Therapy

In ART-naive patients with preexisting impaired glucose tolerance, consideration should be given to avoiding the use of older-generation PIs, such as IDV, in initial therapy. Among PIs, atazanavir (ATV) and amprenavir/fosamprenavir (APV/FPV) may be less likely to cause impaired glucose tolerance.86,87 In those patients already taking older PIs who develop diabetes, switching antiretroviral regimens to improve insulin sensitivity may be considered with attention to possible side effects of the new regimen and risk of virologic failure. Short-term improvement in insulin resistance has been demonstrated with the substitution of an NNRTI or ABC for the PI component of an antiretroviral regimen.42,88,89 The choice of the NRTI backbone is also important in glucose homeostasis, as d4T use is associated with the highest risk of hyperinsulinemia. The initial use of ABC or tenofovir (TDF) may reduce overall insulin resistance.

Lifestyle modification promoting healthy diet and exercise is important. The Diabetic Primary Prevention Trial found that weight loss, healthy diet, and exercise delayed the onset of diabetes in patients with impaired glucose tolerance.90 For patients with persistent fasting hyperglycemia requiring drug therapy, insulin-sensitizing agents (such as metformin) and thiazolidinediones (such as rosiglitazone and pioglitazone) have been shown to be safe and effective in reducing insulin resistance in the HIV-positive population. Metformin has been shown to improve visceral fat accumulation, fasting lipid profile, and endothelial function.91 The combination of exercise training with metformin significantly improves cardiovascular and biochemical parameters more than metformin alone in HIV-positive patients with fat redistribution and hyperinsulinemia.92 Close monitoring for the development of lactic acidemia is warranted with metformin use. Rosiglitazone therapy is associated with improvement in insulin sensitivity.60,91 Because of the known association of the thiazolidinediones with liver dysfunction, serial monitoring of liver enzymes is warranted. Oral sulfonylureas, meglitinides, and insulin should be reserved for severe cases of diabetes in which insulin-sensitizing agents are ineffective or contraindicated. Testosterone therapy has been found to improve insulin sensitivity in hypogonadal men, but should be considered only in this specific subgroup of HIV-positive men because of the potential adverse effects of excess testosterone.48


Dyslipidemia

Background and Definition

Abnormalities of lipid metabolism are common complications of HIV disease and ART. Similar to the link suggested between atherosclerosis and chronic infections such as Chlamydia pneumoniae, the inflammatory response to chronic HIV infection, which is probably mediated by cytokines, may in itself be proatherogenic.93 Prior to the availability of effective ART, proatherogenic lipid profiles characterized by reduced levels of high-density lipoprotein (HDL) and low-density lipoprotein (LDL) cholesterol, but with appearance of small dense LDL (subclass pattern B) and increased triglyceride levels were reported.94,95 Small dense LDL is believed to be proatherogenic because it is particularly susceptible to oxidation and can penetrate the endothelium and bind to intima proteoglycans more effectively than large buoyant LDL, resulting in retention in the arterial wall. Since the initiation of potent ART, particularly with the use of PIs, elevations in triglycerides and LDL and total cholesterol are commonly seen in practice. In a prospective study of 221 HIV-positive patients followed for a median of five years, the incidence of new-onset hypercholesterolemia and hypertriglyceridemia was 24% and 19%, respectively.96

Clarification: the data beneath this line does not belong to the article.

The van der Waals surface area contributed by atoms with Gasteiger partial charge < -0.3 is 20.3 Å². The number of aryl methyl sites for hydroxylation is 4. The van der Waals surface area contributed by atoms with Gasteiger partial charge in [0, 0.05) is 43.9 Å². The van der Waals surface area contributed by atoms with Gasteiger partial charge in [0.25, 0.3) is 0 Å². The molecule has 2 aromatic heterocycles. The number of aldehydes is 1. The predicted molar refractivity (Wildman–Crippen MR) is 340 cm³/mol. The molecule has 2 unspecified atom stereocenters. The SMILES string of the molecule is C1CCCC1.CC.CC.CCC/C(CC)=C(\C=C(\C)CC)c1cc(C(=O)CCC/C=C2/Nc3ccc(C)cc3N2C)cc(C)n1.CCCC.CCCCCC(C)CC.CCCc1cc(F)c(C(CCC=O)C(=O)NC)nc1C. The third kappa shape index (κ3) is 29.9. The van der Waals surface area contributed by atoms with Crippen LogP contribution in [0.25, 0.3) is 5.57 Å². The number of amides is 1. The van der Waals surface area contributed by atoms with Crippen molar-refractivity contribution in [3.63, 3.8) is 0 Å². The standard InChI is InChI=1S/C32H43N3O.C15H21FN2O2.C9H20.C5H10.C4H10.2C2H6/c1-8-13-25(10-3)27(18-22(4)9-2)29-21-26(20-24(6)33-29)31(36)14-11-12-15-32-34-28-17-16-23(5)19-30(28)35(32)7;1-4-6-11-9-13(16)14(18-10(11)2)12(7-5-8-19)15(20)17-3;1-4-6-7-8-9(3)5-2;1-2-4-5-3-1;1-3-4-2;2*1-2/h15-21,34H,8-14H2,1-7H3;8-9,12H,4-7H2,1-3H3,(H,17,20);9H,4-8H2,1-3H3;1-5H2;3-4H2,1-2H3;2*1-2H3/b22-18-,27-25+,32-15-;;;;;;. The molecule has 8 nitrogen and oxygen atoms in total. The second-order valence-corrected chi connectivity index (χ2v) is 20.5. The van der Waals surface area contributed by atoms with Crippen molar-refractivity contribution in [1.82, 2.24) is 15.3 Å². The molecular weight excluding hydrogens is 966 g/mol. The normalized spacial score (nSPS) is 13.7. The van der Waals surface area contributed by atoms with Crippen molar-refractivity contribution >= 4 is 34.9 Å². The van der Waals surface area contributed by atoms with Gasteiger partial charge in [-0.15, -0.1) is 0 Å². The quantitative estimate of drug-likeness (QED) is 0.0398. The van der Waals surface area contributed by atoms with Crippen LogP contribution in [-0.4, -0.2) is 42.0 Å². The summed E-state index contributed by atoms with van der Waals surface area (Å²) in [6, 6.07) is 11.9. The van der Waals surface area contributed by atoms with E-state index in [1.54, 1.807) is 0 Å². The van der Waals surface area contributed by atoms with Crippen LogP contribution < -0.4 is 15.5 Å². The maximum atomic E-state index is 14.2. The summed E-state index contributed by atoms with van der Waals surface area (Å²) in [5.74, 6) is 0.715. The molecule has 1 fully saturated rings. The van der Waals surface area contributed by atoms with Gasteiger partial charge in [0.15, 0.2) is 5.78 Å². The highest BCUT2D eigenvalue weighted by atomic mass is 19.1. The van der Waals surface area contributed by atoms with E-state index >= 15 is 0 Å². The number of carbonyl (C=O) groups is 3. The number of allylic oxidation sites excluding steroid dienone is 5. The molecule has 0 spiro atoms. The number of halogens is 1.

These proatherogenic lipid profiles have raised concerns about increased cardiovascular disease risk in the HIV-positive population. Metabolic syndrome is common among HIV-positive men, with a prevalence of 13% to 23%.97 Lower CD4 counts, tobacco use, advancing age, and combination ART use were associated with greater risk for metabolic syndrome within the Strategies for Management of Anti-Retroviral Therapy (SMART) trial.98 This trial compared episodic use of ART based on CD4 count against continuous therapy, and was stopped early after an excess of AIDS-defining events as well as an increase in major complications including cardiovascular events in the group receiving episodic ART. These findings suggest a combined effect of HIV infection and ART on overall cardiovascular disease risk.

Although the exact incidence of cardiovascular disease among HIV-positive patients treated with ART is a matter of debate, results from prospective studies suggest increased risk. The HOPS, a prospective observational cohort study, reported an increased incidence of myocardial infarction and angina in HIV-positive patients taking PIs compared with those not taking PIs. This increased risk remained evident even after adjustment for other risk factors, including smoking, gender, age, diabetes, hyperlipidemia, and hypertension.99 However, the investigators noted that most of the patients who had a myocardial infarction or an anginal episode also had traditional risk factors for cardiovascular disease besides hyperlipidemia, such as smoking, hypertension, and insulin resistance. The Data Collection on Adverse Events of Anti-HIV Drugs (D:A:D Study), a prospective assessment of 23,490 patients from 11 cohorts on three continents, found that combination ART was associated with a 27% relative increase in the rate of myocardial infarction per year of exposure during the first seven years of treatment.100